I Need Assistance In Writing A Few Paragraphs Using A Passage From A Novel Nemes

I need assistance in writing a few paragraphs using a passage from a novel Nemesis written by Phillip Roth to which Bucky Cantor, the city, or other take action or propose an explanation of the polio epidemic. Describe issue, the problem the individual(s) face response and a claim to describe their action.

Here are some of the passages I have chosen:

“We were warned not to use public toilets or public drinking fountains or to swig a drink out of someone else’s soda-pop bottle or to get a chill or to play with strangers or to borrow books from the public library or to talk on a public pay phone or to buy food from a street vendor or to eat until we had cleaned our hands thoroughly with soap and water. We were to wash all fruit and vegetables before we ate them, and we were to keep our distance from anyone who looked sick or complained of any of polio’s telltale symptoms.”

“Boys,” he had said, gathering them together on the field before they disbanded for dinner, “I don’t want you to begin to panic. Polio is a disease that we have to live with every summer. It’s a serious disease that’s been around all my life. The best way to deal with the threat of polio is to stay healthy and strong.”

“They should inspect the milk that kids drink—polio comes from dirty cows and their infected milk.” “No,” said someone else, “it isn’t the cows—it’s the bottles. They don’t sterilize those milk bottles right.” “Why don’t they fumigate?” another voice said. “Why don’t they use disinfectant? Disinfect everything.” “Why don’t they do like they did when I was a child? They tied camphor balls around our necks. They had something that stunk bad they used to call asafetida—maybe that would work now.” “Why don’t they spread some kind of chemical on the streets and kill it that way?” “Forget about chemicals,” someone else said. “The most important thing is for the children to wash their hands. Constantly wash their hands. Cleanliness! Cleanliness is the only cure!” “And another important thing,” Mr. Cantor put in, “is for all of you to calm down and not lose your self-control and panic. And not communicate panic to the children. The important thing is to keep everything in their lives as normal as possible and for you all, in what you say to them, to try to stay reasonable and calm.” “Wouldn’t it be better if they stayed home till[…]”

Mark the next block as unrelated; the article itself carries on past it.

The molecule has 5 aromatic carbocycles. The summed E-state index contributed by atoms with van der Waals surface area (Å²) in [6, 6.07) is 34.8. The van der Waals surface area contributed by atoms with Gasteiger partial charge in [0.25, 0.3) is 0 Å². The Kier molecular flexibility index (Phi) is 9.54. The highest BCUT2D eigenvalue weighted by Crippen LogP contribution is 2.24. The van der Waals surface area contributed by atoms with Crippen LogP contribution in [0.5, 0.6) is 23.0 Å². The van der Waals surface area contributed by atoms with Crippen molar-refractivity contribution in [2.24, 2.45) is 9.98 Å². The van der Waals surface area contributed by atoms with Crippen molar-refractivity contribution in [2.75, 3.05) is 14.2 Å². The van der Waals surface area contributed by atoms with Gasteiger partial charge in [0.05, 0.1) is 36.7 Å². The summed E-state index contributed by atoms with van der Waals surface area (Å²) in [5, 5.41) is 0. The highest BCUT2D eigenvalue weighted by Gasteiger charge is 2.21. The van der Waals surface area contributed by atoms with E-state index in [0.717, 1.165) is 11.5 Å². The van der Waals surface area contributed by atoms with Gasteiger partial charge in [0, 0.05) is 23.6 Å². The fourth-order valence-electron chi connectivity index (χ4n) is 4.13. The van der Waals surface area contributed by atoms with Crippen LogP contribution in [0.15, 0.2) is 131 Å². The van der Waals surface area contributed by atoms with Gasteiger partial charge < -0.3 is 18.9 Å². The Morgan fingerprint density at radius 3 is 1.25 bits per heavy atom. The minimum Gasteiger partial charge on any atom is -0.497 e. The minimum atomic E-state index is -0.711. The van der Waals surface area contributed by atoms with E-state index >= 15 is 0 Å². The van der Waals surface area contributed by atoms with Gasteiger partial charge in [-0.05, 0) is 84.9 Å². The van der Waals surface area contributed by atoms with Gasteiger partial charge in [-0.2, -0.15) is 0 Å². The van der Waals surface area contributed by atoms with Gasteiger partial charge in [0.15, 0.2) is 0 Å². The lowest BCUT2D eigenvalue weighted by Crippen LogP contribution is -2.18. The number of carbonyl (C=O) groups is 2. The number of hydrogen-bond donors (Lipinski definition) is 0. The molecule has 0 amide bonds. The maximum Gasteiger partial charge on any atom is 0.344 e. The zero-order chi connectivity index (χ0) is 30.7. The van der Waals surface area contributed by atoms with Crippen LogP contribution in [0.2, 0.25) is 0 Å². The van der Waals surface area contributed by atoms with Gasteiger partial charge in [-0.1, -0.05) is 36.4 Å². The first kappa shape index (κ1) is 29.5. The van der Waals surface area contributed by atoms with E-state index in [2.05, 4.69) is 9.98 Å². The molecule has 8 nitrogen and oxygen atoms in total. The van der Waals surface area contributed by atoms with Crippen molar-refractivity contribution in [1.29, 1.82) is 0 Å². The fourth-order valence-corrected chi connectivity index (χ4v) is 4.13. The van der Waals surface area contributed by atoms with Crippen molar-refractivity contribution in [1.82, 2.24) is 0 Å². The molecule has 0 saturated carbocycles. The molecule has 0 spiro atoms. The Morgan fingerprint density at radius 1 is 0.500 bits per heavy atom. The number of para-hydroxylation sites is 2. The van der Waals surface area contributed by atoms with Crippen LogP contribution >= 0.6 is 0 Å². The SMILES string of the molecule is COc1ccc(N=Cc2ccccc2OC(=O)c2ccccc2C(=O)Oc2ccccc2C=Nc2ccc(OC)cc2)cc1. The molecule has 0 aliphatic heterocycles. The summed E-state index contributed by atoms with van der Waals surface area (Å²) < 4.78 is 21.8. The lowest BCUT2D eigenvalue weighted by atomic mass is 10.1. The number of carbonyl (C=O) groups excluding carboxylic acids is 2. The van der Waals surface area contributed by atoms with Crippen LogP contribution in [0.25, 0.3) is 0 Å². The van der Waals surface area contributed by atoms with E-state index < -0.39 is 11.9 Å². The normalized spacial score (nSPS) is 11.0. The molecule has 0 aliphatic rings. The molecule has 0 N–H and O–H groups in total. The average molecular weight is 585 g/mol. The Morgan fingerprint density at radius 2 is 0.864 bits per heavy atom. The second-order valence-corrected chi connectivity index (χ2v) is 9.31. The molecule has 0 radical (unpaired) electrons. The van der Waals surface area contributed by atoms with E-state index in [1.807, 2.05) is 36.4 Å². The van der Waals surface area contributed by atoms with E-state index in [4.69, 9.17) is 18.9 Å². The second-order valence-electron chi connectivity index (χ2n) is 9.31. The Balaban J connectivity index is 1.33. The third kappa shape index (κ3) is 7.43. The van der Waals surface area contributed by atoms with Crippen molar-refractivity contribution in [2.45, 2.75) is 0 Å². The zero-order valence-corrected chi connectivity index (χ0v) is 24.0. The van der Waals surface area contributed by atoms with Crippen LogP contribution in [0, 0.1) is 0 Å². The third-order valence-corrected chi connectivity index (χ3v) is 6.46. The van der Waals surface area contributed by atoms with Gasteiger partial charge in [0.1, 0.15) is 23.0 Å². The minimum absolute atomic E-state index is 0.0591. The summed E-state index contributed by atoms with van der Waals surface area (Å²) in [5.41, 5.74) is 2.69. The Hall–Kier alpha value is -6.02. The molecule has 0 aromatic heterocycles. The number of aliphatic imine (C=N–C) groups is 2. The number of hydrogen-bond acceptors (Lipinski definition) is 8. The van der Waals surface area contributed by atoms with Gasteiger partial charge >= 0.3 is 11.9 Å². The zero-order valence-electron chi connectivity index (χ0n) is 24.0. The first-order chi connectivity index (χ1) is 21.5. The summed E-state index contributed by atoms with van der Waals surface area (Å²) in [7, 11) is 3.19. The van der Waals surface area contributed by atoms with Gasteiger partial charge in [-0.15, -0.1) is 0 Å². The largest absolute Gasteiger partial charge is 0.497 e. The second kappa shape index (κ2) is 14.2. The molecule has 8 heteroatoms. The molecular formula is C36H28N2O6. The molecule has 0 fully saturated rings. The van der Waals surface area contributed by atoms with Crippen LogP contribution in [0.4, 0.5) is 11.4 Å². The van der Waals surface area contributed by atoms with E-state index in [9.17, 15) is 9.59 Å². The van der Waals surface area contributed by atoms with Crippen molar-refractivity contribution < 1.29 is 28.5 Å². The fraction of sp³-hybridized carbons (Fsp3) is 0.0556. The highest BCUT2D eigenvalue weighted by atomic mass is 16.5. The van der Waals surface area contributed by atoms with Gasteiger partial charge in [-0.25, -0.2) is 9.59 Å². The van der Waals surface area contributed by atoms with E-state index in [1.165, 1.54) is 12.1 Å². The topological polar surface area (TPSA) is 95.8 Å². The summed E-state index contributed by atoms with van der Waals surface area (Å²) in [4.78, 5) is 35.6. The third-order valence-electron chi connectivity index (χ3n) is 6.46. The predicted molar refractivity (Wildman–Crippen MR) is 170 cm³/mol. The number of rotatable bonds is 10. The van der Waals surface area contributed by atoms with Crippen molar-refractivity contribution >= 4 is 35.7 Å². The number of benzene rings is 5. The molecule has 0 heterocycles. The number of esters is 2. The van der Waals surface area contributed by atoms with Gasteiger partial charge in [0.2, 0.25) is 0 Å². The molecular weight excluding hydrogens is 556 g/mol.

“We were warned not to use public toilets or public drinking fountains or to swig a drink out of someone else’s soda-pop bottle or to get a chill or to play with strangers or to borrow books from the public library or to talk on a public pay phone or to buy food from a street vendor or to eat until we had cleaned our hands thoroughly with soap and water. We were to wash all fruit and vegetables before we ate them, and we were to keep our distance from anyone who looked sick or complained of any of polio’s telltale symptoms.”

“WHY DOES POLIO strike only in the summer? At the cemetery, standing there bareheaded but for his yarmulke, he had to wonder if polio couldn’t be caused by the summer sun itself. At midday, in its full overhead onslaught, it seemed to have more than sufficient strength to cripple and kill, and to be rather more likely to do so than a microscopic germ in a hot dog.”

Excerpt From: Roth, Philip. “Nemesis (2010).” Apple Books. 

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